“So don't. We're friendly with bands in a social sense but in a musical sense I think we feel totally alone. And we really wouldn't want it any other way.”


   When you say 'we' – how together a concept is that? This goes beyond collaboration don't it – seems more like sharing a soul. On much of 'Dance Mother', it's impossible to disentangle your individual roles within Telepathe's sound, let alone even ascribe the sounds to a discernible human touch. Siamese-twin voices. A whole firmament of treble. Killer beats, unafraid to slip repetition's leash and pile themselves up. Always a unified whole. What's clear is that not only do you make music together, you hear it together too.
  Busy: “Yeah. Me and Melissa are in each others pockets and have been forever. We hear the same sounds, we spend all our time together, so when one of us has an idea it doesn't require much explanation to the other. I wouldn't say we don't each have individual skills we bring though. Melissa's great at responding to my melodies and brilliant at thinking up beats, I'm good at melodies & then layering those things up with proper notation to make all the harmonies work. That's that detail thing you were talking about: we always aim to give people too much to listen to in one go. And we never really do that thing of 'sitting down to write a song' – our tracks emerge more from . . . play, and investigation and experiment, rather than having a single thing on our minds we want to express. I kind of disagree that it sounds inhuman – it sounds more human to me because we came at the technology without prejudice or technique”.


   Melissa: “It's not like we 'jam' or sit down and 'write' a song. It's more like . . we'll hear something, somewhere, and we'll love it and want to pay homage by 'stealing' it, making it our own. We work on ideas together in the studio or at home, and things just grow. There's a lot of different influences going on in our sound . . .”
[Kate Bush, Insides, Fleetwood Mac, The RZA, Hood and a cast of thousands]
   Busy: “. . but hip-hop is like the building block, the method through which we work with what we have. We really see ourselves as a production team rather than a band and we'd seek to mould ourselves musically along the same lines of possibility that Timbaland, The Neptunes, the Bomb Squad or Dre work in.”
   How did the creation of 'Dance Mother' bring that production sense on. I mean, it's leaps and bounds beyond anything you made before.
   “It really comes down to the environment Dave Sitek set up for us in the studio” insists Melissa. “We have never had enough money to bring what we hear in our heads to fruition. We've always had to make do with what we can bag/steal/borrow/beg for. Dave basically gave us free-rein to explore his studio and a whole load of synths and my god, it was like playtime.”
   Busy: “We were kids in a candy store. So much amazing equipment we'd always wanted to play with but never been allowed to before. We'd just clamber around this gear, figuring it out, trying everything, seeing how far we could take it. After that initial period of pure freedom with all of this, it then became a process of seeing what worked, what was unnecessary, what we wanted to use. But without that sense of play to start with, I don't think the album would sound like it does.”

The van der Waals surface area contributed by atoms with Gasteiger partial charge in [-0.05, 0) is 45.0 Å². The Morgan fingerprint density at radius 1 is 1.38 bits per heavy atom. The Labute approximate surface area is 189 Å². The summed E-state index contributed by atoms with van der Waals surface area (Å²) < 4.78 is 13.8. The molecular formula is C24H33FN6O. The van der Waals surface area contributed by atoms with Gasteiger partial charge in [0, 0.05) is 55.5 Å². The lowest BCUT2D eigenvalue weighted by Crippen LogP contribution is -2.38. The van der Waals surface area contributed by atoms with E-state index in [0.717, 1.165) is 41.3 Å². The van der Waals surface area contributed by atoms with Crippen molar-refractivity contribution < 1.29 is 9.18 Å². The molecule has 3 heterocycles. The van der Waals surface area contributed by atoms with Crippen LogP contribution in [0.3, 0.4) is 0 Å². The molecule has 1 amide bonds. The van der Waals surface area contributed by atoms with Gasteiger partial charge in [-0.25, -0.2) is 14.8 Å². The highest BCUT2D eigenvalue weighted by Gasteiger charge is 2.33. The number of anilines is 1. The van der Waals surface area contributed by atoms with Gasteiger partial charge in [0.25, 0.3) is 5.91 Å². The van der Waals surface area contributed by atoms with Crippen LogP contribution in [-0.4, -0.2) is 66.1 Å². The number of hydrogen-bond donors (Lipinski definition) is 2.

The sound is open & wide-eyed yeah, but it's a precious fluidity, not some half-assed jam but seemingly painstaking.
   “Oh yeah” agrees Busy. “We know how we want things to sound and we will persist until we get it right. You can lose yourself in that process, never get things done – the music we used to play seemed so self-conscious even though it was supposedly about losing that consciousness. Now we've decided to just be honest to what we love and make out'n'out pop music it's simple and self-conscious but more free than it's ever been. Because we only have a few simple rules. We want to move the feet. And we want to make pop with massive hooks in it. And that forces you to be inventive in ways that more conventional, 'weird' music doesn't encourage.”



   The suckerpunch that truly lays you out from 'Dance Mother' is the lyrics, the words that slip into your memory and rotate themselves a home there like all the catchiest pop should. Words that slip from cosmic mystery to future-magik to a lovers most intimately charged threats within a couplet – very hip-hop in that untrammeled ability, and in their disconnected, random feel they seem to come from an MC's notebooks rather than a band's concentrated effort.
  Melissa: “We write all the time. We use it all the time. You're right, we don't write lyrics for specific tunes, we just pull from the thoughts and words we have.”
  Busy: “The words can frequently just be another instrument, another way of shaping the sound: the images in our lyrics are there to seal the feel of a track. A lot of lyrics at the moment are just about one subject, one person in one place. Ours move around because that's the way our minds work.”
  Melissa: “Music shouldn't be catching up with your head. It should be way ahead of everything else you experience.”
   And amen to such vaunting ambition in '09, such convinced innocence. Telepathe are blazing a trail, forcing the puzzle of pop back into the confusion and cataclysm it needs. Too much to get into here. Get into it where you are. And don't ever stop.